Hosea 14:5-7 (ESV) reads,

5 I will be like the dew to Israel;
he shall blossom like the lily;
he shall take root like the trees of Lebanon;
6 his shoots shall spread out;
his beauty shall be like the olive,
and his fragrance like Lebanon.
7 They shall return and dwell beneath my shadow;
they shall flourish like the grain;
they shall blossom like the vine;
their fame shall be like the wine of Lebanon.

Some of these metaphors are clear; some are obscure to me. Specifically, I'm wondering about the meaning of these metaphors:

  • "Beauty like the olive": what about the appearance of the olive that makes it fit for this comparison? "Olive" isn't the first thing that comes to mind when I think of beauty, even in the plant kingdom. What does it mean to have beauty like an olive? Is this referring to the tree or to the fruit?
  • "Fragrance like Lebanon": were the trees of Lebanon known for their fragrance? Would the smell have been similar to aromatic cedar?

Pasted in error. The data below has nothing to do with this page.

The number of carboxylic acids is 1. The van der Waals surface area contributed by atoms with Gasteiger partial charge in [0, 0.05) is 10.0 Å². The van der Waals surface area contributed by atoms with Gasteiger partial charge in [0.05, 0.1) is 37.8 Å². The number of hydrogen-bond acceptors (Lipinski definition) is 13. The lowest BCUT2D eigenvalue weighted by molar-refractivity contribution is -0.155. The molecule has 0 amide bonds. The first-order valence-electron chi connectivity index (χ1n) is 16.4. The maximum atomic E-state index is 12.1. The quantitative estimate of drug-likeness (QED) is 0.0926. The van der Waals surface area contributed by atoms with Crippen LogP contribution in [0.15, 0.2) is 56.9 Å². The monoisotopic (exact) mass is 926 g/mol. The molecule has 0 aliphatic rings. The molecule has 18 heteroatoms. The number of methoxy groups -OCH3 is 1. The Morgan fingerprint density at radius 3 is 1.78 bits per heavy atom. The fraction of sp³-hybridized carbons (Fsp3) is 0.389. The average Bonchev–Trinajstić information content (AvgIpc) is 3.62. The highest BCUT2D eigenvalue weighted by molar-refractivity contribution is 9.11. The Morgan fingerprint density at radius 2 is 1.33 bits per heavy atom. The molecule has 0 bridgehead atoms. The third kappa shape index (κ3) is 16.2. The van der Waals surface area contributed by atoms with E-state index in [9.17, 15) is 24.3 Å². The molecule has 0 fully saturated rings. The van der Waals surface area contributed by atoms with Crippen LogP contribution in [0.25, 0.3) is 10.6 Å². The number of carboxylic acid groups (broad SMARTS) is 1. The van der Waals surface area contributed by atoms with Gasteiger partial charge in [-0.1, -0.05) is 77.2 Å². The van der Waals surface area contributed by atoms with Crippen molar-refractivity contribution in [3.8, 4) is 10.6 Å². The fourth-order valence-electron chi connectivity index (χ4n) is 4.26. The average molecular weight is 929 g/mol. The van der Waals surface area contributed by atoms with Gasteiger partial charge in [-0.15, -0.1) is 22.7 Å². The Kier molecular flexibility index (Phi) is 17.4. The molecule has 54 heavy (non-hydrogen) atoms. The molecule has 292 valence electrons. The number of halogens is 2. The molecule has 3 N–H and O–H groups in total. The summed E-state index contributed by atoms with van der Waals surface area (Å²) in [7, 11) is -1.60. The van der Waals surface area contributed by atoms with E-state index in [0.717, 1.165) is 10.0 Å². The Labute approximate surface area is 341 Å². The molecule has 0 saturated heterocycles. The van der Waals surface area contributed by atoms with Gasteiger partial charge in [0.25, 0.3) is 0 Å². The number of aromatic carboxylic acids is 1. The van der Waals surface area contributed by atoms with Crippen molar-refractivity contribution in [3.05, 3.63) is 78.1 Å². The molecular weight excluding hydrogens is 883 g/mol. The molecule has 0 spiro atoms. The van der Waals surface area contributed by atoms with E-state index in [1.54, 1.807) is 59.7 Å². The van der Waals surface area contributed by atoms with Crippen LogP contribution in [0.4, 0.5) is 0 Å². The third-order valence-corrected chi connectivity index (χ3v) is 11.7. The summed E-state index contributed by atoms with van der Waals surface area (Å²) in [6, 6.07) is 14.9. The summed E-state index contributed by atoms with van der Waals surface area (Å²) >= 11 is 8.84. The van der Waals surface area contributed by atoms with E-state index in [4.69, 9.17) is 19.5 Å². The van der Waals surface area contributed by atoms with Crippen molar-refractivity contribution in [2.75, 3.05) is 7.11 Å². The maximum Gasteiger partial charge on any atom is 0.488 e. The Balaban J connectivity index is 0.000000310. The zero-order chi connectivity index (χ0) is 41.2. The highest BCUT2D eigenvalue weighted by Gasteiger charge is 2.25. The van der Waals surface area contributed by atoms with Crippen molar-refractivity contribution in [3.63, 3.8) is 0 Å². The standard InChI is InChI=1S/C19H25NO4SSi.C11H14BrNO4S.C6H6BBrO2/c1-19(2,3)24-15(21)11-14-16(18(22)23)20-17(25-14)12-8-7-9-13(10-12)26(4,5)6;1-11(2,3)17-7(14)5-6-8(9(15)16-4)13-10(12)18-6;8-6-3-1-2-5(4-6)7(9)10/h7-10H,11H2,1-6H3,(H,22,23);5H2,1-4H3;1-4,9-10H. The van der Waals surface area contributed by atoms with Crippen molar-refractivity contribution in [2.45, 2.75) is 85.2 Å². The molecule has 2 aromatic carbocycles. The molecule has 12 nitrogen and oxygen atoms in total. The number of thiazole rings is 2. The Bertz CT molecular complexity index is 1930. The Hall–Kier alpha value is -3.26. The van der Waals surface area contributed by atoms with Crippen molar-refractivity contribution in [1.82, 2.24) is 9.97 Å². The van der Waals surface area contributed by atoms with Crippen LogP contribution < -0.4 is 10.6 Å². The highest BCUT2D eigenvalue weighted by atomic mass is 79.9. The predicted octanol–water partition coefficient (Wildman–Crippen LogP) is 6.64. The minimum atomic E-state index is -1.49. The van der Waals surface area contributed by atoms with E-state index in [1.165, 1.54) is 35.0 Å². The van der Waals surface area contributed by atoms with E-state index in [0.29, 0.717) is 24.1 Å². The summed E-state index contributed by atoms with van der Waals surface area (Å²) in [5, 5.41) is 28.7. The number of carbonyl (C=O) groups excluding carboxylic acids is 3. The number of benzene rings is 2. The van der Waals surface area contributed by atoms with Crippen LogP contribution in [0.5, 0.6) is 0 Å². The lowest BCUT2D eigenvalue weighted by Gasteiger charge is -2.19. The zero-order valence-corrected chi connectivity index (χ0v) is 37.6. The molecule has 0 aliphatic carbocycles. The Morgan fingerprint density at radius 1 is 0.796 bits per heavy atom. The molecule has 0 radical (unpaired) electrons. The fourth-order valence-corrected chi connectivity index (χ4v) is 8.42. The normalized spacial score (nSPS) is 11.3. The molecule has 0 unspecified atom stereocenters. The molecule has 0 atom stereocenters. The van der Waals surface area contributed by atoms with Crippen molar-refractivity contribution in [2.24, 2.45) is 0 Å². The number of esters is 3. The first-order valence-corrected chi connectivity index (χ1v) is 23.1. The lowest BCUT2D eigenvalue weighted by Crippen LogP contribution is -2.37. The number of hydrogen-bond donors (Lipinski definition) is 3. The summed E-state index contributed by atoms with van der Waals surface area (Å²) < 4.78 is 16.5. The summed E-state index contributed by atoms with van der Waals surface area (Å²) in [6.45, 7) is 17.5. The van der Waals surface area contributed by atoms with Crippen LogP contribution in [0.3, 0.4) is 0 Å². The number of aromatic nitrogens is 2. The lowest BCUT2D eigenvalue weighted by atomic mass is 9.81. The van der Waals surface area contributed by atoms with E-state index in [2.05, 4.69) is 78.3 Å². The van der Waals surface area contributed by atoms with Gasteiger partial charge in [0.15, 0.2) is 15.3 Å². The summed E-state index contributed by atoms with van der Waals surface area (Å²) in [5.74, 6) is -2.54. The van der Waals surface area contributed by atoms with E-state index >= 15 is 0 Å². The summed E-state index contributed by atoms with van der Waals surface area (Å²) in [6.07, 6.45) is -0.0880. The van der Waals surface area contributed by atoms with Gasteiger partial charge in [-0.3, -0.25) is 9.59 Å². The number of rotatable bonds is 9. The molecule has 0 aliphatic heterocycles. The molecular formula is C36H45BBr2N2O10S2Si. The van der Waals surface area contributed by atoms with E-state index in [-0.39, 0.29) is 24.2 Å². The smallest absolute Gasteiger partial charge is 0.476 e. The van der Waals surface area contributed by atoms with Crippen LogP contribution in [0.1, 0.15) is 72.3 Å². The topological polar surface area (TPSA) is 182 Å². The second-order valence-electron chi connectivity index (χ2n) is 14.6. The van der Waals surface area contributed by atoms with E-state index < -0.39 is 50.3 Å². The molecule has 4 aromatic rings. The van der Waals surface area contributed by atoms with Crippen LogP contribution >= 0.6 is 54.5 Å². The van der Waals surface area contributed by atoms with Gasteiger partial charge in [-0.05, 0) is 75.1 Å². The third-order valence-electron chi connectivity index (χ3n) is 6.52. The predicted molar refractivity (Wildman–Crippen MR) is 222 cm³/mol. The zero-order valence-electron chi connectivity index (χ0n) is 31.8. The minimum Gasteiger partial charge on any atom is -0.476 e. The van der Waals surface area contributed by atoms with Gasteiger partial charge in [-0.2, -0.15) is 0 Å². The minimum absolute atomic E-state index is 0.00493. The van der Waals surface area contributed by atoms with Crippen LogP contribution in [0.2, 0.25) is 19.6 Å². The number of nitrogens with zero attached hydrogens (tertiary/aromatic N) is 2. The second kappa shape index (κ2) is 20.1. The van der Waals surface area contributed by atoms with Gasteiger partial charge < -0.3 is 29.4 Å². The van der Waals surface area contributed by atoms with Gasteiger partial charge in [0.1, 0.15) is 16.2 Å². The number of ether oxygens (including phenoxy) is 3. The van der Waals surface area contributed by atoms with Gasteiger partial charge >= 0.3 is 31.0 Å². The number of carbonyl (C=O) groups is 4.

• "Fame like the wine of Lebanon": Lebanon was known for its wine? Does this mean "their fame shall be like the fame of the wine of Lebanon"? If not, why would fame be compared to wine?

2 Answers 2


The Hebrew word translated as "beauty" is "hod", which would be better translated as "glory" or "majesty". Same word used in Psalms 96:6 (beginning of verse), Psalms 104:1, Psalms 111:3, Isaiah 30:30, Job 40:10, I Chron 29:11 and many other places.

Remember, we were farmers then, and to a farmer, even a corn stalk can be "glorious". The olive has the following particularly glorious properties:

  1. Evergreen
  2. Fire, drought and pest resistant
  3. Can produce fruit for a thousand years or more
  4. Stump regrows after felling, easy to grow from sprigs
  5. Produces fragrant edible oil that can be used for lighting also
  6. Produces beautiful hardwood fit for making utensils

The olive was a symbol of peace and grace, as when the dove returns to Noah with a sprig after the flood. The tree was one the the seven species mentioned specifically in the blessing of the land of Israel in Deut 8:8.

For similar metaphor to the Israelites see Jer 11:16 and Psalms 128:3.